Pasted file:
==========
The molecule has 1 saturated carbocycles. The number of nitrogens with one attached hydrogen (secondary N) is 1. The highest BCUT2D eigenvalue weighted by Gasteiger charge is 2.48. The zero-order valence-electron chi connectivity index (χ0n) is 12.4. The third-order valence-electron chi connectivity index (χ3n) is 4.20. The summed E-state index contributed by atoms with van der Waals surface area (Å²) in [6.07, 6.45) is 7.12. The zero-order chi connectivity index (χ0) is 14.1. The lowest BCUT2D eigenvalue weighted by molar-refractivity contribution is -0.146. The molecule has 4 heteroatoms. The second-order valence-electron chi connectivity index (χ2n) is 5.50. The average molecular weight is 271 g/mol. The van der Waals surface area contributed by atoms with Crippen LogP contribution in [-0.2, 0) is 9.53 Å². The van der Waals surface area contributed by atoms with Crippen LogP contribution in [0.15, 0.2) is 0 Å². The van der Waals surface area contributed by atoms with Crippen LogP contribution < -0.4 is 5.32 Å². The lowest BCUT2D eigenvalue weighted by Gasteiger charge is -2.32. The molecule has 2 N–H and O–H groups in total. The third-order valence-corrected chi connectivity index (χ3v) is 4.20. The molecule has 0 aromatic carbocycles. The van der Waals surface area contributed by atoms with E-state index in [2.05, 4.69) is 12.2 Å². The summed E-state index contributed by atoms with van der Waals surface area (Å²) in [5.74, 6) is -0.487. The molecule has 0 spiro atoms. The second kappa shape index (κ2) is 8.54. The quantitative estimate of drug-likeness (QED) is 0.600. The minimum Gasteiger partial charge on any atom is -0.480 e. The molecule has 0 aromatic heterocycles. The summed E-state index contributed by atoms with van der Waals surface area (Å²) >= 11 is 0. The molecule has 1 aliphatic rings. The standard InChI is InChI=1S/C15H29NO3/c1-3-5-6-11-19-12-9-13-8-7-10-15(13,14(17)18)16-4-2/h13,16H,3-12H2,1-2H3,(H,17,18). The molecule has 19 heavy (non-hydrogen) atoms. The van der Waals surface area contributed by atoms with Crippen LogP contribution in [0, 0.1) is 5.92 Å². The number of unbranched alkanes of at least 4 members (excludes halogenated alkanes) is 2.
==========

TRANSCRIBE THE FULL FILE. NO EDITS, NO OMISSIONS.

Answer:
The molecule has 1 saturated carbocycles. The number of nitrogens with one attached hydrogen (secondary N) is 1. The highest BCUT2D eigenvalue weighted by Gasteiger charge is 2.48. The zero-order valence-electron chi connectivity index (χ0n) is 12.4. The third-order valence-electron chi connectivity index (χ3n) is 4.20. The summed E-state index contributed by atoms with van der Waals surface area (Å²) in [6.07, 6.45) is 7.12. The zero-order chi connectivity index (χ0) is 14.1. The lowest BCUT2D eigenvalue weighted by molar-refractivity contribution is -0.146. The molecule has 4 heteroatoms. The second-order valence-electron chi connectivity index (χ2n) is 5.50. The average molecular weight is 271 g/mol. The van der Waals surface area contributed by atoms with Crippen LogP contribution in [-0.2, 0) is 9.53 Å². The van der Waals surface area contributed by atoms with Crippen LogP contribution in [0.15, 0.2) is 0 Å². The van der Waals surface area contributed by atoms with Crippen LogP contribution < -0.4 is 5.32 Å². The lowest BCUT2D eigenvalue weighted by Gasteiger charge is -2.32. The molecule has 2 N–H and O–H groups in total. The third-order valence-corrected chi connectivity index (χ3v) is 4.20. The molecule has 0 aromatic carbocycles. The van der Waals surface area contributed by atoms with E-state index in [2.05, 4.69) is 12.2 Å². The summed E-state index contributed by atoms with van der Waals surface area (Å²) in [5.74, 6) is -0.487. The molecule has 0 spiro atoms. The second kappa shape index (κ2) is 8.54. The quantitative estimate of drug-likeness (QED) is 0.600. The minimum Gasteiger partial charge on any atom is -0.480 e. The molecule has 0 aromatic heterocycles. The summed E-state index contributed by atoms with van der Waals surface area (Å²) >= 11 is 0. The molecule has 1 aliphatic rings. The standard InChI is InChI=1S/C15H29NO3/c1-3-5-6-11-19-12-9-13-8-7-10-15(13,14(17)18)16-4-2/h13,16H,3-12H2,1-2H3,(H,17,18). The molecule has 19 heavy (non-hydrogen) atoms. The van der Waals surface area contributed by atoms with Crippen LogP contribution in [0, 0.1) is 5.92 Å². The number of unbranched alkanes of at least 4 members (excludes halogenated alkanes) is 2.